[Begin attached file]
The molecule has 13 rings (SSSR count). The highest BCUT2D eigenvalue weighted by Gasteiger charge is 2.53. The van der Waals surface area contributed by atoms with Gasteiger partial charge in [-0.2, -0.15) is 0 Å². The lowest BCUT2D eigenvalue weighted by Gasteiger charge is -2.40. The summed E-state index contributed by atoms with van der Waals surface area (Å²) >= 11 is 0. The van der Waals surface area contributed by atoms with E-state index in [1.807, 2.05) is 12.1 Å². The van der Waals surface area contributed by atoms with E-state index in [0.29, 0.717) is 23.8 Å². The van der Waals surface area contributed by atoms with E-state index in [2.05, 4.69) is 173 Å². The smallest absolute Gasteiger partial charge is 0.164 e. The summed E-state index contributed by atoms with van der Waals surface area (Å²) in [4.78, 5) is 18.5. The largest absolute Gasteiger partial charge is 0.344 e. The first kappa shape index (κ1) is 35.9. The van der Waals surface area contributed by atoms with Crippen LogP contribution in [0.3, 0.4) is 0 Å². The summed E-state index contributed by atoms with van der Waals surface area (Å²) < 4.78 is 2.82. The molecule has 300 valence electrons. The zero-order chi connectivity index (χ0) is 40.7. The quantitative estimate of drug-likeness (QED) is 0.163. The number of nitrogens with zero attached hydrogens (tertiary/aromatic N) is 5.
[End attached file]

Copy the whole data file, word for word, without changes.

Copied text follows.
The molecule has 13 rings (SSSR count). The highest BCUT2D eigenvalue weighted by Gasteiger charge is 2.53. The van der Waals surface area contributed by atoms with Gasteiger partial charge in [-0.2, -0.15) is 0 Å². The lowest BCUT2D eigenvalue weighted by Gasteiger charge is -2.40. The summed E-state index contributed by atoms with van der Waals surface area (Å²) >= 11 is 0. The van der Waals surface area contributed by atoms with E-state index in [1.807, 2.05) is 12.1 Å². The van der Waals surface area contributed by atoms with E-state index in [0.29, 0.717) is 23.8 Å². The van der Waals surface area contributed by atoms with E-state index in [2.05, 4.69) is 173 Å². The smallest absolute Gasteiger partial charge is 0.164 e. The summed E-state index contributed by atoms with van der Waals surface area (Å²) in [4.78, 5) is 18.5. The largest absolute Gasteiger partial charge is 0.344 e. The first kappa shape index (κ1) is 35.9. The van der Waals surface area contributed by atoms with Crippen LogP contribution in [0.3, 0.4) is 0 Å². The summed E-state index contributed by atoms with van der Waals surface area (Å²) < 4.78 is 2.82. The molecule has 300 valence electrons. The zero-order chi connectivity index (χ0) is 40.7. The quantitative estimate of drug-likeness (QED) is 0.163. The number of nitrogens with zero attached hydrogens (tertiary/aromatic N) is 5.